California State University, Long Beach (CSULB) and SunPower Corp. (Nasdaq: SPWR) are constructing a 4.8-megawatt SunPower Helix Carport solar power system at two university parking areas. CSULB will purchase the solar power generated by the system under a power purchase agreement that offers competitive rates, enabling the university to offset approximately 15 percent of campus electrical load with clean, renewable solar power.
The SunPower Helix platform is a fully-integrated solar solution for commercial customers. Available for installation as a carport, on the roof, or as a ground-mounted technology, Helix is a pre-engineered, modular solution designed to deliver more energy and greater reliability than conventional solar products. The elegant design of the Helix carport can also enhance the aesthetics on campus. Since launching the product late last year, SunPower has contracted a total of 40 megawatts of Helix Carport to deliver to customers in the commercial and public sectors.
In addition to generating power, the solar carports at CSULB will provide to the campus community needed shade and electric vehicle chargers with the capacity to charge 50 cars. All of the systems are expected to be operational by the end of next year. CSULB will own the renewable energy credits associated with the systems.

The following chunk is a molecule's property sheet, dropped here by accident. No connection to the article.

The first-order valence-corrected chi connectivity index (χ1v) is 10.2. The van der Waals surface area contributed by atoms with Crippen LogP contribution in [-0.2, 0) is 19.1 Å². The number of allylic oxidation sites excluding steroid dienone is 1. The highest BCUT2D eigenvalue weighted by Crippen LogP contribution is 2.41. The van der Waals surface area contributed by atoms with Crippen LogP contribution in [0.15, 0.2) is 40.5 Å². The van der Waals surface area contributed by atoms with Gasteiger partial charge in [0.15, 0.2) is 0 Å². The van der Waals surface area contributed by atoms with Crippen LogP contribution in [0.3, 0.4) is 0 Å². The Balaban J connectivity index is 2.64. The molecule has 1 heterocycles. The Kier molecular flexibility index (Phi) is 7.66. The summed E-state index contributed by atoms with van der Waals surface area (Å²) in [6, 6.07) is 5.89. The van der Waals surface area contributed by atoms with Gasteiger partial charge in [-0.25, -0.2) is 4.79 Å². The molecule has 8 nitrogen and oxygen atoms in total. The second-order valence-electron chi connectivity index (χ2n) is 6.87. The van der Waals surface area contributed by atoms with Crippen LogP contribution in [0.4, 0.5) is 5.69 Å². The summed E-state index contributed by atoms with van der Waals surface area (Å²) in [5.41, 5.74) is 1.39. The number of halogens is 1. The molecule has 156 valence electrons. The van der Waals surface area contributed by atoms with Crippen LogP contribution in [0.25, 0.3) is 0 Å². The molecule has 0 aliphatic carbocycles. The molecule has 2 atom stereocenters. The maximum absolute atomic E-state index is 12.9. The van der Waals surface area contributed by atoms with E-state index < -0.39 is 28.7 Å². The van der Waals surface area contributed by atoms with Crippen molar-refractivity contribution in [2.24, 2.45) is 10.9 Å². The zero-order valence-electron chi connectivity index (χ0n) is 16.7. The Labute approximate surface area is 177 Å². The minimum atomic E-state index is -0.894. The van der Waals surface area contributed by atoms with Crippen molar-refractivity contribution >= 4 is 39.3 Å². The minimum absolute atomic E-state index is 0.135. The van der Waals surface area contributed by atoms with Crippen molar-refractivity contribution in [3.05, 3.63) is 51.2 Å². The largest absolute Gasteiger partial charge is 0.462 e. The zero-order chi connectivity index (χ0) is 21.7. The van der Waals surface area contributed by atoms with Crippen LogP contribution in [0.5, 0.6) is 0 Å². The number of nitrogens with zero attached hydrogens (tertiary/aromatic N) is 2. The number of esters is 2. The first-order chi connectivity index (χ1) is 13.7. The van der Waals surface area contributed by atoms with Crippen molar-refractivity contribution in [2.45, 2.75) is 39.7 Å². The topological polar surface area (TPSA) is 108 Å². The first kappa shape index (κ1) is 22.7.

SunPower estimates that one year of solar energy produced by the CSULB system, once it is operational, could power more than 2,200 electric vehicles for 30 years. According to estimates provided by the Solar Energy Industries Association, the annual power production of the system will be equivalent to the power required by 1,200 average California homes.
CSULB has three operating solar power systems on campus today, but this new SunPower project will be the largest solar power system on campus and within the 23 campus CSU system to date.
As part of its commitment to sustainability, the university’s Sustainability Task Force oversees a range of activities to reduce campus environmental impact, including energy efficiency, water conservation, sustainable food service, and waste reduction and recycling.
— Solar Builder magazine